Gender Talk Series with Celia Roberts
This GEXcel seminar will take place on Zoom. If you wish to attend please contact Jennie Särnmark at firstname.lastname@example.org. Please remember to register the latest by November 15th! The link will then be sent out the day before the seminar to the registered e-mail.
Reproductive biosensing and self-tracking in the Capitolocene
Celia Roberts, Australian National University
It is a core feature of our times (which I here, following Donna Haraway, call the Capitolocene) that many wealthy countries are beginning to experience low fertility. Increasing numbers of people are limiting their family size or choosing not to have children, and many find themselves unable to reproduce.
Rising concern around fertility – felt by individuals, fostered through capitalist media and production, and articulated by government policies – coincides with a notable uptake of self-tracking and biosensing practices to monitor ovulation and to time intercourse or insemination. (These practices can, of course, also help avoid pregnancy.) At the same time, environmental and public health concerns are also reshaping reproductive lives and politics, often in confusing and contradictory ways.
Some environmentalists organise campaigns about the negative impact of toxins on fertility, for example, whilst others present arguments about over-population, encouraging would-be parents to consider babies’ carbon footprints. Deciding and/or trying to have children in this fraught space can be a tough process.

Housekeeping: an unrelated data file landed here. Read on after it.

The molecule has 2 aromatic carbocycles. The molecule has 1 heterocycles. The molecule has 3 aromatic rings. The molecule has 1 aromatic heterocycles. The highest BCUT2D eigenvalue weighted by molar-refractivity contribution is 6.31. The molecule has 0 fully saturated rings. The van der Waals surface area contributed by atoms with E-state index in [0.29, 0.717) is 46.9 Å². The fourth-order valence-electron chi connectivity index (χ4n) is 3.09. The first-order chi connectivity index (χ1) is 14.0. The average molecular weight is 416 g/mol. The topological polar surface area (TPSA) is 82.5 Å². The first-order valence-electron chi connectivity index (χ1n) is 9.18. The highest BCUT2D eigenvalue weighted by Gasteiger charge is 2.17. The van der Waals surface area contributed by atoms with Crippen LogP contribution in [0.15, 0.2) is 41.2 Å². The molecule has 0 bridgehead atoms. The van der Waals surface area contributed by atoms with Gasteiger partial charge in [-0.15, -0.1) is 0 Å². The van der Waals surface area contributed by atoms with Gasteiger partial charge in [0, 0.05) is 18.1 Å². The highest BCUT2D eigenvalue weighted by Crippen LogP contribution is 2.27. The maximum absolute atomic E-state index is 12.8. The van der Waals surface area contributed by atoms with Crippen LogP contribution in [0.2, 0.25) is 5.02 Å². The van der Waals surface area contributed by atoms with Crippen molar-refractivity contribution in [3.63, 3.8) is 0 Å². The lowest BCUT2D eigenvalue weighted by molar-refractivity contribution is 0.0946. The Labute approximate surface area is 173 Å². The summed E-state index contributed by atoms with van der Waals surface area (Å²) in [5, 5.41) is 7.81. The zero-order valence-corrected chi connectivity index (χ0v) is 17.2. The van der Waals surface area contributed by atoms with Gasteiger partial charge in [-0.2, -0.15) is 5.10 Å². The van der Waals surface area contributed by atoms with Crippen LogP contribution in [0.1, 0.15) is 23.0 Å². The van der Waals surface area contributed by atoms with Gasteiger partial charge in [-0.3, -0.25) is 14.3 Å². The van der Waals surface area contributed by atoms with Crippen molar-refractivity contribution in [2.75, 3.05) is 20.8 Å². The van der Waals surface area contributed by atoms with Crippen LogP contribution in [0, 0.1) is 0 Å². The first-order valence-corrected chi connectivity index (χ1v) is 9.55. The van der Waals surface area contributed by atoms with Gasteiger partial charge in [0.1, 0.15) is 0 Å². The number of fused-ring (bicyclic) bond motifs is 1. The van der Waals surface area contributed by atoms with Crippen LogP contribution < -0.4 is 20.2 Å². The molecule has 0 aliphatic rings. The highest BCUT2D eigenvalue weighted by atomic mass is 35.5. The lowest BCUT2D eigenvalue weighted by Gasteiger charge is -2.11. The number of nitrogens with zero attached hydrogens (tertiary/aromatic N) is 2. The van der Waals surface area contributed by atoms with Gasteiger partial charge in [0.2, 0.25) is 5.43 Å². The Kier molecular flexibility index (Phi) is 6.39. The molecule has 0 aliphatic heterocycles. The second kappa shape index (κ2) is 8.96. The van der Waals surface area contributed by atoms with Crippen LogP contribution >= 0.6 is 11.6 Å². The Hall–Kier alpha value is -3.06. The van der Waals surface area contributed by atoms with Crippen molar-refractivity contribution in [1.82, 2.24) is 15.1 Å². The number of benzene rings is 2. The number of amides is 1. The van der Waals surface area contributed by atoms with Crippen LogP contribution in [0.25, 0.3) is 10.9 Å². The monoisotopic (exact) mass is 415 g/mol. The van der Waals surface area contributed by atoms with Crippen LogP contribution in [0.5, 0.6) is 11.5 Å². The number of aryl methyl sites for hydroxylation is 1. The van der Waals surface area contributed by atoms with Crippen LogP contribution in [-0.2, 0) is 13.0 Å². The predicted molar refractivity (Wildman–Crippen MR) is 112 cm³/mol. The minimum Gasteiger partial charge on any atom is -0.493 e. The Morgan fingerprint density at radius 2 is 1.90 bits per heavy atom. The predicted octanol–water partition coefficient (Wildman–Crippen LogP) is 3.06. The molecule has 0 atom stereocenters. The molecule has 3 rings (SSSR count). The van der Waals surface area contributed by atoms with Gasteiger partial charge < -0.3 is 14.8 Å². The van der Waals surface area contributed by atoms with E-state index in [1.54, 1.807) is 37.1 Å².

In this paper I will present new data from a study of people who had babies during the Australian bushfires of 2019-20 and the Covid-19 pandemic to explore these contemporary dilemmas and to make tentative suggestions about ways forward.
Celia Roberts is Professor in the School of Sociology, Australian National University, Canberra. She is the author (with Adrian Mackenzie and Maggie Mort) of Living Data: Making sense of health biosensing (Bristol University Press, 2019) and Puberty in Crisis: The sociology of sexual development (Cambridge University Press, 2015) and has worked on issues relating to reproduction, health technologies and sex for several decades.
She is currently writing a book on reproduction in climate crisis with Mary Lou Rasmussen, Rebecca Williamson and Louisa Allen.